We received a certificate to prove we did the trek and went back to the lodge for a well-deserved rest. The team at the lodge clean your hiking boots as a bonus! We spend the afternoon and evening relaxing in the lodge and had an early night.
After breakfast we left Bwindi and started dropping in altitude as we headed towards the Queen Elizabeth National Park, giving us the traditional “safari” in our Uganda Safari! Elephants, lions, buffalo, the endemic Uganda Kob and more was spotted in a drive. We had lunch and spent the night at Mweya Lodge, overlooking the Kazinga Channel.
The Kazinga Channel is a natural body of water that connects 2 large lakes, Lake Edward and Lake George. The afternoons saw us on a boat cruise on the channel, where hippos, elephants, buffalo and lots of birds were on display, alongside small fishing villages who continue in their traditional way of life.
From Queen Elizabeth National Park we drove across the Equator with the snow capped Rwenzori Mountains, in the distance. We start to enter true crater lake country near Fort Portal. There are about many of these lakes in Uganda, some are clean clear water and others are a green colour from the toxic volcanic activity below the waters. Most are very deep. We stayed at Crater Safari Lodge in the Kibali National Park, on the edge of the spectacular Nyinabulitwa Crater Lake. This was one lodge that was very hard to leave, owed in part to the glorious vistas. Large decks overlook the lake and the sunset, the rooms were large and comfortable, and team was great!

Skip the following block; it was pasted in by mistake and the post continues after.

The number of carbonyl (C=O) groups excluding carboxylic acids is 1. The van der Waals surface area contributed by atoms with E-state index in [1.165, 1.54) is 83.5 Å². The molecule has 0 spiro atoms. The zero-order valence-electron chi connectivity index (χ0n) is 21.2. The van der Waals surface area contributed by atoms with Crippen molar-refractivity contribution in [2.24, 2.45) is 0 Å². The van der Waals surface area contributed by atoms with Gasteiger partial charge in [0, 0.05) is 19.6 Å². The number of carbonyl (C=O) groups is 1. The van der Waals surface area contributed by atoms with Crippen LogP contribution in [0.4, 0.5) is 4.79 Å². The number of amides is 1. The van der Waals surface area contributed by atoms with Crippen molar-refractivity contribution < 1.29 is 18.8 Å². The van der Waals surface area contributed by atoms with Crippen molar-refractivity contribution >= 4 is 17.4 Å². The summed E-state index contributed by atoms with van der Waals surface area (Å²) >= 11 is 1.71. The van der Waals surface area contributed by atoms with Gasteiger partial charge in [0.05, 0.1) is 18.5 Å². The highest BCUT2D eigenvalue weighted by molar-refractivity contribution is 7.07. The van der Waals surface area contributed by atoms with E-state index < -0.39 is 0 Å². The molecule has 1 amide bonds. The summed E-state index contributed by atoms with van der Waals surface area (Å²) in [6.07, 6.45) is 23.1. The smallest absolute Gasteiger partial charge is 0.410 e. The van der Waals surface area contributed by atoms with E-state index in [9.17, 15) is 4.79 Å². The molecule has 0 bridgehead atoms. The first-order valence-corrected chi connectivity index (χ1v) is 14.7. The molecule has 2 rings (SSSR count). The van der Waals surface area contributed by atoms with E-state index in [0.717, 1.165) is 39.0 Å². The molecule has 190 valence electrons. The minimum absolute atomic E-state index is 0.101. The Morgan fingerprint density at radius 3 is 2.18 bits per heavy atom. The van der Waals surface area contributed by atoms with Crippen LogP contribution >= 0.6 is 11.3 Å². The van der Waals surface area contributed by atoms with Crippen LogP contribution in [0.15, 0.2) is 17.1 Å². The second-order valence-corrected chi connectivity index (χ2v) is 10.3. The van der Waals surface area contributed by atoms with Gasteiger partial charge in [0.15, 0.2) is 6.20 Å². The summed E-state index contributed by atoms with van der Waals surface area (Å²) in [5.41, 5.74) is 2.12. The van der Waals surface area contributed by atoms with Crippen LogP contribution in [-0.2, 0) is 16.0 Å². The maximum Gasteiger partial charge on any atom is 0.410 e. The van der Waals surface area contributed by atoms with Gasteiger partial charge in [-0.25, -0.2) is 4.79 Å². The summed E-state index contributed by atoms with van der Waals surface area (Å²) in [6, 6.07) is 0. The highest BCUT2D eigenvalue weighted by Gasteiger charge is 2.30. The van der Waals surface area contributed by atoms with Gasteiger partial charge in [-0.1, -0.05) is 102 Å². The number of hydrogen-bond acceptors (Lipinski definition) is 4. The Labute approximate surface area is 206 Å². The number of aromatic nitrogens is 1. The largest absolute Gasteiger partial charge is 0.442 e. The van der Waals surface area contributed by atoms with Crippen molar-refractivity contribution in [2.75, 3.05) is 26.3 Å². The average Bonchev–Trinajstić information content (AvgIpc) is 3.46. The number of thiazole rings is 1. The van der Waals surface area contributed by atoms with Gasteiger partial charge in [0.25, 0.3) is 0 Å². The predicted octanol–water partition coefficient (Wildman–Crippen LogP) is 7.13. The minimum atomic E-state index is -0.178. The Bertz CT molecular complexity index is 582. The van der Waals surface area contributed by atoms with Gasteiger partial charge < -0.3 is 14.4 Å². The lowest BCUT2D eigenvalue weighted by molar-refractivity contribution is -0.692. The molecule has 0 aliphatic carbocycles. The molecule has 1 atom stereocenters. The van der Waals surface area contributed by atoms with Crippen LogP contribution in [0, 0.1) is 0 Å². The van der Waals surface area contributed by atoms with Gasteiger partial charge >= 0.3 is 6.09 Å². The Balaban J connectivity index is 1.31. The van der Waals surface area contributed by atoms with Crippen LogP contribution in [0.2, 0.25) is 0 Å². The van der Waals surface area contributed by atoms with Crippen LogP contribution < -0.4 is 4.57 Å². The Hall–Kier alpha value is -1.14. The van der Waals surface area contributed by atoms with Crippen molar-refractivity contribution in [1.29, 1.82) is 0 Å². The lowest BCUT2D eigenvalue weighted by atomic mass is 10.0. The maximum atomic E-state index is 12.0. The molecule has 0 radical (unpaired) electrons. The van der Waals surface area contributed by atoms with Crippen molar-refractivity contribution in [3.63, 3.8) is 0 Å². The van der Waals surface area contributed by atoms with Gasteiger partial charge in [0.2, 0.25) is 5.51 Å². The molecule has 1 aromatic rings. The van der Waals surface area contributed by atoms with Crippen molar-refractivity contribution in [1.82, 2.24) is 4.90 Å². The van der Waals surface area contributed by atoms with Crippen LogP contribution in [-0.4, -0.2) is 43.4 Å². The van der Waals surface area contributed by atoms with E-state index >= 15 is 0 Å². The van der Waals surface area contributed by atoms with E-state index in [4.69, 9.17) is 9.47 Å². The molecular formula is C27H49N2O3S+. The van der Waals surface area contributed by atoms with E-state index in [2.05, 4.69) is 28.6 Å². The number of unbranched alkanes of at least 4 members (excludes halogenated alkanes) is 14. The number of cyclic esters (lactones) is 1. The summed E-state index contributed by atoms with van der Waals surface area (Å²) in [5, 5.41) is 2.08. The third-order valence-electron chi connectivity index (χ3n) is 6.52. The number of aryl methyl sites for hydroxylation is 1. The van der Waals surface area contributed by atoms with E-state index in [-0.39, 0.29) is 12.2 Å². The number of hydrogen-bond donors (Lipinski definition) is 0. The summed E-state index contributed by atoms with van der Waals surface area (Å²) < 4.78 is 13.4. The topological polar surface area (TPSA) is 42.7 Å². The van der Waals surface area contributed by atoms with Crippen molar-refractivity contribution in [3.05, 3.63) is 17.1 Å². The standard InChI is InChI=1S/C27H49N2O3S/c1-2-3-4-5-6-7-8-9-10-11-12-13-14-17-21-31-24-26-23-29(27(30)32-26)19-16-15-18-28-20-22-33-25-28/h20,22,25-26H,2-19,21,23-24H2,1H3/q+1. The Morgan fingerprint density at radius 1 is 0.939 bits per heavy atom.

Aside from all the natural beauty, Kibale National Park area is home to another of the great apes, the Chimpanzees! Chimpanzee trekking or chimpanzee tracking as some call it, happens twice a day, where you hike through the tropical rainforest to find the chimps and then spend an hour with them. It is an easier forest to hike through than Bwindi, wetter but flatter. Our lady guide found a family of chimpanzees quickly and we spent an active hour following the chimps as they quickly moved through the forest, calling to each other. This was a fun experience!
Around Kibale we also saw lots of other primate species including the Black and White Colobus, The Ugandan red colobus, Baboons and the forest is home to 13 species of primates. We also visited an outreach project, Wilson’s Village, a local guide who reinvested all his earnings to upskill the ladies in the village, build a safe haven for women and a school for children where they get a meal as well. It was very inspiring to hear his story and meet the ladies who are learning skills like sewing and basket making.
We left Crater Safari Lodge with a packed lunch and head back to Kampala and the Entebbe airport. The road back wound through tea plantations and small villages and the closer we got to Kampala the busier the roads got. Throughout the roads in Uganda we passed small communities, people on bicycles and small motorbikes called Boda-boda’s, generally piled high with bananas and sacks filled with cassava roots, Irish potatoes and coal.
I left Uganda filled with memories of a beautiful, warm and hospitable country with epic experiences and cannot wait to return one day!